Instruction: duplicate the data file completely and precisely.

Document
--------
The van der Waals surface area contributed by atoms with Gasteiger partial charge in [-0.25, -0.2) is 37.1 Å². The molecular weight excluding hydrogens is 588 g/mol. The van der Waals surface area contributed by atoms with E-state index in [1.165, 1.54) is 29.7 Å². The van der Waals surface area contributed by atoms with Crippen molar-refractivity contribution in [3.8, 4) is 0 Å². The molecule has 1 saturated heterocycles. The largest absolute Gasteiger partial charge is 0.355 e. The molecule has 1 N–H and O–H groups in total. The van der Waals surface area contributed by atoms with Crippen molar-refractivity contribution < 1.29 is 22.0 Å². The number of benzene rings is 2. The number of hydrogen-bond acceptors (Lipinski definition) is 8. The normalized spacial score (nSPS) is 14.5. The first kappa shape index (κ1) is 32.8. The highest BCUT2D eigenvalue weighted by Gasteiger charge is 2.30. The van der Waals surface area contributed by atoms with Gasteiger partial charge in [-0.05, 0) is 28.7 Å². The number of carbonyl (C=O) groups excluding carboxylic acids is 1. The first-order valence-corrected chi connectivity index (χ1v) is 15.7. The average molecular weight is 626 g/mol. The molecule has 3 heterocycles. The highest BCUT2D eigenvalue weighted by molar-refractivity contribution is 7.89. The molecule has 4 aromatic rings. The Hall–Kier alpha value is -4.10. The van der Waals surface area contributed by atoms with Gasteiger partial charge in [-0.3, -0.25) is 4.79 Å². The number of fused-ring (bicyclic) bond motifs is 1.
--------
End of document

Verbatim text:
The van der Waals surface area contributed by atoms with Gasteiger partial charge in [-0.25, -0.2) is 37.1 Å². The molecular weight excluding hydrogens is 588 g/mol. The van der Waals surface area contributed by atoms with E-state index in [1.165, 1.54) is 29.7 Å². The van der Waals surface area contributed by atoms with Crippen molar-refractivity contribution in [3.8, 4) is 0 Å². The molecule has 1 saturated heterocycles. The largest absolute Gasteiger partial charge is 0.355 e. The molecule has 1 N–H and O–H groups in total. The van der Waals surface area contributed by atoms with Crippen molar-refractivity contribution < 1.29 is 22.0 Å². The number of benzene rings is 2. The number of hydrogen-bond acceptors (Lipinski definition) is 8. The normalized spacial score (nSPS) is 14.5. The first kappa shape index (κ1) is 32.8. The highest BCUT2D eigenvalue weighted by Gasteiger charge is 2.30. The van der Waals surface area contributed by atoms with Gasteiger partial charge in [-0.05, 0) is 28.7 Å². The number of carbonyl (C=O) groups excluding carboxylic acids is 1. The first-order valence-corrected chi connectivity index (χ1v) is 15.7. The average molecular weight is 626 g/mol. The molecule has 3 heterocycles. The highest BCUT2D eigenvalue weighted by molar-refractivity contribution is 7.89. The molecule has 4 aromatic rings. The Hall–Kier alpha value is -4.10. The van der Waals surface area contributed by atoms with Gasteiger partial charge in [-0.3, -0.25) is 4.79 Å². The number of fused-ring (bicyclic) bond motifs is 1.